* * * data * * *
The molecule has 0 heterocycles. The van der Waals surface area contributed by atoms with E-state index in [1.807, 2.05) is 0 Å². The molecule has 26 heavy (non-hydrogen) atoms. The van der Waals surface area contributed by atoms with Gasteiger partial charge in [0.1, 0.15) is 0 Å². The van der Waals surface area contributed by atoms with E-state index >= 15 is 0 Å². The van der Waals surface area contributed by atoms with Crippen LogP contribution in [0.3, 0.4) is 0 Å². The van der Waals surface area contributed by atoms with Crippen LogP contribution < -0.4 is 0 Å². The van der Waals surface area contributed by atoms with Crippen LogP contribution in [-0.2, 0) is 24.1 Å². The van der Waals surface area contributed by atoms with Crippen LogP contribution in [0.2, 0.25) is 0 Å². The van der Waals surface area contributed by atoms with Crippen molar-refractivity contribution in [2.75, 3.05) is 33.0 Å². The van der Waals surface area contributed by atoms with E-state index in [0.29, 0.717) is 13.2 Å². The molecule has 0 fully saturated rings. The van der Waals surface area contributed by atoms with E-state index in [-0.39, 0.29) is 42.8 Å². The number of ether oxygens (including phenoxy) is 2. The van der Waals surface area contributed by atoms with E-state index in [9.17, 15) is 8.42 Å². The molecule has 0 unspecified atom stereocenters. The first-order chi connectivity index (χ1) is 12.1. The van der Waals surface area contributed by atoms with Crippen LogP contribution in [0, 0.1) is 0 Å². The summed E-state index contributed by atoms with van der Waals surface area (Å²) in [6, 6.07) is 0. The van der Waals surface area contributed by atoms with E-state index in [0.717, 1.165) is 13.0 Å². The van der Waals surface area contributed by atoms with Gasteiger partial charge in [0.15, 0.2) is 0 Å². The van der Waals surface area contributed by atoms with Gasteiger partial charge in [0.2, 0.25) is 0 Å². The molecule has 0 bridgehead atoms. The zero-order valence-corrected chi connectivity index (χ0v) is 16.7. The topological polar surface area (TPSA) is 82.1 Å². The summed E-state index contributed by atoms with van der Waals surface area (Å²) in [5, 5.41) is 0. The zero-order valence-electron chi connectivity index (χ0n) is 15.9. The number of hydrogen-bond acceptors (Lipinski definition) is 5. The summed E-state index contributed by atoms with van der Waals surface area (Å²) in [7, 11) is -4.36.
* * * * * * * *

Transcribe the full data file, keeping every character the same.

The molecule has 0 heterocycles. The van der Waals surface area contributed by atoms with E-state index in [1.807, 2.05) is 0 Å². The molecule has 26 heavy (non-hydrogen) atoms. The van der Waals surface area contributed by atoms with Gasteiger partial charge in [0.1, 0.15) is 0 Å². The van der Waals surface area contributed by atoms with E-state index >= 15 is 0 Å². The van der Waals surface area contributed by atoms with Crippen LogP contribution in [0.3, 0.4) is 0 Å². The van der Waals surface area contributed by atoms with Crippen LogP contribution < -0.4 is 0 Å². The van der Waals surface area contributed by atoms with Crippen LogP contribution in [-0.2, 0) is 24.1 Å². The van der Waals surface area contributed by atoms with Crippen LogP contribution in [0.2, 0.25) is 0 Å². The van der Waals surface area contributed by atoms with Crippen molar-refractivity contribution in [2.75, 3.05) is 33.0 Å². The van der Waals surface area contributed by atoms with E-state index in [0.29, 0.717) is 13.2 Å². The molecule has 0 fully saturated rings. The van der Waals surface area contributed by atoms with E-state index in [-0.39, 0.29) is 42.8 Å². The number of ether oxygens (including phenoxy) is 2. The van der Waals surface area contributed by atoms with E-state index in [9.17, 15) is 8.42 Å². The molecule has 0 unspecified atom stereocenters. The first-order chi connectivity index (χ1) is 12.1. The van der Waals surface area contributed by atoms with Crippen LogP contribution in [0, 0.1) is 0 Å². The summed E-state index contributed by atoms with van der Waals surface area (Å²) in [6, 6.07) is 0. The van der Waals surface area contributed by atoms with E-state index in [0.717, 1.165) is 13.0 Å². The van der Waals surface area contributed by atoms with Gasteiger partial charge in [0.15, 0.2) is 0 Å². The van der Waals surface area contributed by atoms with Gasteiger partial charge in [0.2, 0.25) is 0 Å². The molecule has 0 bridgehead atoms. The zero-order valence-corrected chi connectivity index (χ0v) is 16.7. The topological polar surface area (TPSA) is 82.1 Å². The summed E-state index contributed by atoms with van der Waals surface area (Å²) in [5, 5.41) is 0. The zero-order valence-electron chi connectivity index (χ0n) is 15.9. The number of hydrogen-bond acceptors (Lipinski definition) is 5. The summed E-state index contributed by atoms with van der Waals surface area (Å²) in [7, 11) is -4.36.